Medicine, Health Care and Philosophy 15 (1):3-14 (2012)
AbstractNorman Daniels, in applying Rawls’ theory of justice to the issue of human health, ideally presupposes that society exists in a state of moderate scarcity. However, faced with problems like climate change, many societies find that their state of moderate scarcity is increasingly under threat. The first part of this essay aims to determine the consequences for Daniels’ theory of just health when we incorporate into Rawls’ understanding of justice the idea that the condition of moderate scarcity can fail. Most significantly, I argue for a generation-neutral principle of basic needs that is lexically prior to Rawls’ familiar principles of justice. The second part of this paper aims to demonstrate how my reformulated version of Daniels’ conception of just health can help to justify action on climate change and guide climate policy within liberal-egalitarian societies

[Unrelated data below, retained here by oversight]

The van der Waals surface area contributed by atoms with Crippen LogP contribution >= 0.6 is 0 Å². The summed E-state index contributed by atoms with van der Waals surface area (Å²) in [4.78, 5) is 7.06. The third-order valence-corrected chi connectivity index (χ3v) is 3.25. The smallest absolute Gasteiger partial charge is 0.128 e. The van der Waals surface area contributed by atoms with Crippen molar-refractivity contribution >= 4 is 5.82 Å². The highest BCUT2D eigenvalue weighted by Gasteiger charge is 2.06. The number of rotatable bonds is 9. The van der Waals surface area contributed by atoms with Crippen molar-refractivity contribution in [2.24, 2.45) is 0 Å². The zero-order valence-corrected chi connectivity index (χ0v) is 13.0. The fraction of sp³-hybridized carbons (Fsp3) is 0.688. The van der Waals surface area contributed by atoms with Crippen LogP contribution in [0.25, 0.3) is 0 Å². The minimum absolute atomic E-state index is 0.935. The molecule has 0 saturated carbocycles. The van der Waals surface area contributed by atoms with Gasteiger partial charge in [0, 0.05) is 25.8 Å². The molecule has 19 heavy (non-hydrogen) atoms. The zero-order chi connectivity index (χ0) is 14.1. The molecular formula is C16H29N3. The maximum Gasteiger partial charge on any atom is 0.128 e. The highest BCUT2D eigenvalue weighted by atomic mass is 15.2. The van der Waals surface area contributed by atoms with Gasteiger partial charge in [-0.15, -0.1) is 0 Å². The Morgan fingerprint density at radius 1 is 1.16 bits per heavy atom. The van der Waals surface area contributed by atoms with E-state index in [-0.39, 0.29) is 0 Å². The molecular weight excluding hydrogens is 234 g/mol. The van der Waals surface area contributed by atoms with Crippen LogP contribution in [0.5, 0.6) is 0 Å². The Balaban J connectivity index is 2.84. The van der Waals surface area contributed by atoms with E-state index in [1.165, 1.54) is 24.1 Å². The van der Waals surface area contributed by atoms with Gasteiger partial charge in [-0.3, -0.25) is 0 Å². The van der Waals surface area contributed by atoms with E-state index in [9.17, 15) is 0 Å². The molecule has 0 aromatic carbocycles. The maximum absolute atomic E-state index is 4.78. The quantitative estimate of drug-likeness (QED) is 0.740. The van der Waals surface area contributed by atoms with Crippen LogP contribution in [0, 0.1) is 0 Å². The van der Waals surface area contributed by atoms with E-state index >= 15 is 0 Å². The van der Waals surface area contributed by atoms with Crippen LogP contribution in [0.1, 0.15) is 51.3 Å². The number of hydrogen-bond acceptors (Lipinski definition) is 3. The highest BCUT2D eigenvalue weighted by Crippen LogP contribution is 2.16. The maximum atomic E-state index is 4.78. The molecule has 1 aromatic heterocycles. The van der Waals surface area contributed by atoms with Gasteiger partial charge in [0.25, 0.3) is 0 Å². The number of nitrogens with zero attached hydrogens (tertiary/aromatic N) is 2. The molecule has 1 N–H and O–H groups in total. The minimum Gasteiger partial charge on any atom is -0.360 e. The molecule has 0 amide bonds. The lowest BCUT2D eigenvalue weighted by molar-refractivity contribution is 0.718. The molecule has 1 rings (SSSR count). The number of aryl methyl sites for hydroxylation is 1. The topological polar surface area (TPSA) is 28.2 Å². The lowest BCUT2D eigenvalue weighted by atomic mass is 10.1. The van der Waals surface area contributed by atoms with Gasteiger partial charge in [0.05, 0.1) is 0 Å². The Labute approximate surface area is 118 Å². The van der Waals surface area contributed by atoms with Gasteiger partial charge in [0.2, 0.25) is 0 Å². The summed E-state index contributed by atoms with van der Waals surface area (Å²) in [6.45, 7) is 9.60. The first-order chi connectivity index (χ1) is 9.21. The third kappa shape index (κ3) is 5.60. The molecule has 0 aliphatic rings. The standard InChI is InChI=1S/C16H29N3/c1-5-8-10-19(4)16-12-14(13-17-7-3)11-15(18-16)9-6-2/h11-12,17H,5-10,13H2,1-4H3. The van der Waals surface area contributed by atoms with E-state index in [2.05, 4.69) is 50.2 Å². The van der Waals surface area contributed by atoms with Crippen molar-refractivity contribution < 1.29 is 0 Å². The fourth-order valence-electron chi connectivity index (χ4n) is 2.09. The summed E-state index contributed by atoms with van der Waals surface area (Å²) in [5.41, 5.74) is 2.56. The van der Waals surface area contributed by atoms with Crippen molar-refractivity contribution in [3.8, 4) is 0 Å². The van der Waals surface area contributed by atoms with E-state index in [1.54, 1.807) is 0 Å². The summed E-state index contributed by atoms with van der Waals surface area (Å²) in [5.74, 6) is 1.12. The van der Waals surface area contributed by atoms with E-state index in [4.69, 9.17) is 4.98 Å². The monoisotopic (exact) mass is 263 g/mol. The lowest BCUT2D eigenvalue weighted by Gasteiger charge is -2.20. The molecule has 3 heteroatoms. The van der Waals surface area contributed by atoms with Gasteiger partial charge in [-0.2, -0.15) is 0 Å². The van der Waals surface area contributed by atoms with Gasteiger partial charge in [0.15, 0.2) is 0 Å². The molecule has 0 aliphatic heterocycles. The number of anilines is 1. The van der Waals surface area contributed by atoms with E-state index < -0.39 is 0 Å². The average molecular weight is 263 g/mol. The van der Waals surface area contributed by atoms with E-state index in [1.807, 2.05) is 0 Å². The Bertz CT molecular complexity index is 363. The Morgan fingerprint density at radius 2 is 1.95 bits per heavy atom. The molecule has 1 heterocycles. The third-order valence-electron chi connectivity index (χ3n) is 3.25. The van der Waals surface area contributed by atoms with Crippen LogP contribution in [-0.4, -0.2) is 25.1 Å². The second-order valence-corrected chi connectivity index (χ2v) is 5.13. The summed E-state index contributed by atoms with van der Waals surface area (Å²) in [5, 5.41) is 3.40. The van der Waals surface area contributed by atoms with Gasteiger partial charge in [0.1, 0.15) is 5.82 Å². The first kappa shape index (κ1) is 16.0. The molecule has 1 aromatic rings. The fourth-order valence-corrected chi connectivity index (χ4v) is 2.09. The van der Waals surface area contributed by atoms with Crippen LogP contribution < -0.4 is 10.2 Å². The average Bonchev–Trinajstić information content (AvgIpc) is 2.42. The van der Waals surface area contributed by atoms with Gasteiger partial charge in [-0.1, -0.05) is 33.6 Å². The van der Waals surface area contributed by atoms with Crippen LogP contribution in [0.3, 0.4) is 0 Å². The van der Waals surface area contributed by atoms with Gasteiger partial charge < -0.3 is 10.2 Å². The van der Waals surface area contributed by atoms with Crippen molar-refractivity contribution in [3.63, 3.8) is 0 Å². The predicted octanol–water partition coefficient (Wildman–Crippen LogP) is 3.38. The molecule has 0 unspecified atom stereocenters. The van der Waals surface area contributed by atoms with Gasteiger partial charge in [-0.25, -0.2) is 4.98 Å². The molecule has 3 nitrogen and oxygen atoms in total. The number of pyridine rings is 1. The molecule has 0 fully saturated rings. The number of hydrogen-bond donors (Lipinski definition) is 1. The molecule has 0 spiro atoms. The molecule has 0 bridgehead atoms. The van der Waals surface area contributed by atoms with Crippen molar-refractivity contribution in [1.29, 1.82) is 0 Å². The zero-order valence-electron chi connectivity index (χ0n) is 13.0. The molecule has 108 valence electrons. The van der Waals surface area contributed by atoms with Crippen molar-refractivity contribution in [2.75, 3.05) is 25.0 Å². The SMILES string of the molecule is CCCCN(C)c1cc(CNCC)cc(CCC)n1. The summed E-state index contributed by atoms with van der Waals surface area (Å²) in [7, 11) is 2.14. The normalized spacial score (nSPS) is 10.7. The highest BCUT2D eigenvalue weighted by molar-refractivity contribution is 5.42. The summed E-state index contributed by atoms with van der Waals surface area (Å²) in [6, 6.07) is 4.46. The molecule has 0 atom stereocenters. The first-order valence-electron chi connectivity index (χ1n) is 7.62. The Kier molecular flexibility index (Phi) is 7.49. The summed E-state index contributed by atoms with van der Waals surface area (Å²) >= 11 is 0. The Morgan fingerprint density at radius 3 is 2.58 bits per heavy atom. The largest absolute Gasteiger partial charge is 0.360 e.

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Citations of this work
Ethics of Mitigation, Adaptation and Geoengineering.Bert Gordijn & Henk ten Have - 2012 - Medicine, Health Care and Philosophy 15 (1):1-2.
Ethics of Mitigation, Adaptation and Geoengineering.Bert Gordijn & Henk Have - 2012 - Medicine, Health Care and Philosophy 15 (1):1-2.
References found in this work
Is Health Care (Still) Special?Shlomi Segall - 2007 - Journal of Political Philosophy 15 (3):342–361.